A reader calling himself “Shattered, Exhausted and Fed Up” sent Lifelines the following inquiry about a property he owns:
I purchased a house that at the time was being rented by a company and used as an office. The term of the contract is two years and it has an article offering automatic renewal to the company.
I wish to live in this property and make it my family’s home. I currently have to rent an apartment, as the tenants in my house — the business — are not prepared to move out of the place they are using as an office.
Do I have any chance at all of having them removed, or do I have to wait until they decide to go?
Any advice gratefully received.
Dear Shattered, your first option is to negotiate with the company outside of court, asking them to move out. It sounds as if you have already tried this approach. Of course, if it works, this is the cheapest and easiest way of resolving your situation.
If the company won’t consider moving out of its own volition, you should think about terminating the contract instead of letting it renew automatically. If you want to do this, you have to send a notice of termination of the contract to the company at a minimum of six months before the expiry date of the contract. If the company has not budged by that date, you would then have no choice but to bring the case to court.
In reaching a judgment, the court will try to take into consideration all the circumstances, especially the prior history surrounding the lease, the conditions of the house’s use, the current state of the building and the necessity of using the house for both parties. Having weighed up all these factors, the court could decide to issue an order for the business to leave the property and under certain conditions, or one allowing it to stay. Alternatively, it may advise both parties to comply with a suggested settlement. Neither party is required to agree with the settlement, but it could serve as the basis for an eventual deal that satisfies both sides.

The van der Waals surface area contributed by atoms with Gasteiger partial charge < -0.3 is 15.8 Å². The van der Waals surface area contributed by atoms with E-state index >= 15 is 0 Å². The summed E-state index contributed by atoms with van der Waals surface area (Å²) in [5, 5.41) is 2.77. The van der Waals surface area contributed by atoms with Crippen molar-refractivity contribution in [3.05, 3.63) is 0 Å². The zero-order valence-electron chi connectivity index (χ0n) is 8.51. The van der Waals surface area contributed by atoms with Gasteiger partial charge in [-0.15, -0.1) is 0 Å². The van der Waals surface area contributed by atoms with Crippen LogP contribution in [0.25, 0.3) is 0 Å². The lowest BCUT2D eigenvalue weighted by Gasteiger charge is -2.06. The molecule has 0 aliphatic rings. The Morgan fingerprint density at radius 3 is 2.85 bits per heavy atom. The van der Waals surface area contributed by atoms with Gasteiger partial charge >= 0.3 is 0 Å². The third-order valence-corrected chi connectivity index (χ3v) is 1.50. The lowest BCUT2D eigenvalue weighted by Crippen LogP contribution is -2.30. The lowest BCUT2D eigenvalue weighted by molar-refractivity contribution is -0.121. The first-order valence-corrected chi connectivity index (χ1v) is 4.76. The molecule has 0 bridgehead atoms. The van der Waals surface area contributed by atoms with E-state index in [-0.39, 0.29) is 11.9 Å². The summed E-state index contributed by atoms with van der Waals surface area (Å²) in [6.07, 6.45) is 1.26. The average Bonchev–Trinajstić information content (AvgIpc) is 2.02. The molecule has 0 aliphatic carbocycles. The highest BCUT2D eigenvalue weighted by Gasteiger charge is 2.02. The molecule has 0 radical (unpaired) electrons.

In these kinds of cases, the owner will often be urged by the court to pay settlement money, called tachinokiryō (eviction charge), to the tenant in exchange for surrendering the building.
Jun Kajita is an attorney with the Foreign nationals and International Service Section at Tokyo Public Law Office, which handles a wide range of cases involving foreigners in the Tokyo area (www.t-pblo.jp/fiss; 03-6809-6200). FISS lawyers address readers’ queries once a month. Your questions and other comments: firstname.lastname@example.org